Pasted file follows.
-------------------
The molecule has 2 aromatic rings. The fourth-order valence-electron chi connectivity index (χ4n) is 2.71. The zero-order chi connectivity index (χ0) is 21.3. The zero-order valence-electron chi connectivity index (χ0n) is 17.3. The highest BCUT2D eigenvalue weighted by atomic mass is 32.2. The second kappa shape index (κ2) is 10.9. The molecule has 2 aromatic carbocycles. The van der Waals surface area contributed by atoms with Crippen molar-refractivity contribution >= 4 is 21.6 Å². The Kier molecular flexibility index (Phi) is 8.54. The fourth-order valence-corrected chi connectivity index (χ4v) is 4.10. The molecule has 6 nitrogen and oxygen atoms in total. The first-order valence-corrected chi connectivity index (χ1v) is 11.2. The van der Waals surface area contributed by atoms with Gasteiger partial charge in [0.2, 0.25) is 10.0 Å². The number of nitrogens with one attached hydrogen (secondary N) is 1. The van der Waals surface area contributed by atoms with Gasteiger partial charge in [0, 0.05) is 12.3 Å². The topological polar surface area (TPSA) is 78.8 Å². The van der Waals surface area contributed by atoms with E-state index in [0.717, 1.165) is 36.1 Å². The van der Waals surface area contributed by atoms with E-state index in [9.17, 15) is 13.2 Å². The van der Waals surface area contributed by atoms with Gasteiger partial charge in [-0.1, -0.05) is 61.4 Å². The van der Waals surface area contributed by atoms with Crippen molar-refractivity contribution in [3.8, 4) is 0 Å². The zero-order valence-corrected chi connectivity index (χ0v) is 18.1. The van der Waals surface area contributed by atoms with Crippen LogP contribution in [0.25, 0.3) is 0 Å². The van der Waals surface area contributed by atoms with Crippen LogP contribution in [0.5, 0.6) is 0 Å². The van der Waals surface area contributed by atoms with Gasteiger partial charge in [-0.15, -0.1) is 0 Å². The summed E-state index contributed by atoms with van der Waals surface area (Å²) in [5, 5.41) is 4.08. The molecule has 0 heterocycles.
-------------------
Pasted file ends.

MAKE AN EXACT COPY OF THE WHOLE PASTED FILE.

The molecule has 2 aromatic rings. The fourth-order valence-electron chi connectivity index (χ4n) is 2.71. The zero-order chi connectivity index (χ0) is 21.3. The zero-order valence-electron chi connectivity index (χ0n) is 17.3. The highest BCUT2D eigenvalue weighted by atomic mass is 32.2. The second kappa shape index (κ2) is 10.9. The molecule has 2 aromatic carbocycles. The van der Waals surface area contributed by atoms with Crippen molar-refractivity contribution >= 4 is 21.6 Å². The Kier molecular flexibility index (Phi) is 8.54. The fourth-order valence-corrected chi connectivity index (χ4v) is 4.10. The molecule has 6 nitrogen and oxygen atoms in total. The first-order valence-corrected chi connectivity index (χ1v) is 11.2. The van der Waals surface area contributed by atoms with Gasteiger partial charge in [0.2, 0.25) is 10.0 Å². The number of nitrogens with one attached hydrogen (secondary N) is 1. The van der Waals surface area contributed by atoms with Gasteiger partial charge in [0, 0.05) is 12.3 Å². The topological polar surface area (TPSA) is 78.8 Å². The van der Waals surface area contributed by atoms with E-state index in [0.717, 1.165) is 36.1 Å². The van der Waals surface area contributed by atoms with E-state index in [9.17, 15) is 13.2 Å². The van der Waals surface area contributed by atoms with Gasteiger partial charge in [-0.1, -0.05) is 61.4 Å². The van der Waals surface area contributed by atoms with Crippen molar-refractivity contribution in [3.8, 4) is 0 Å². The zero-order valence-corrected chi connectivity index (χ0v) is 18.1. The van der Waals surface area contributed by atoms with Crippen LogP contribution in [0.25, 0.3) is 0 Å². The van der Waals surface area contributed by atoms with Crippen LogP contribution in [0.5, 0.6) is 0 Å². The van der Waals surface area contributed by atoms with Gasteiger partial charge in [-0.15, -0.1) is 0 Å². The summed E-state index contributed by atoms with van der Waals surface area (Å²) in [5, 5.41) is 4.08. The molecule has 0 heterocycles.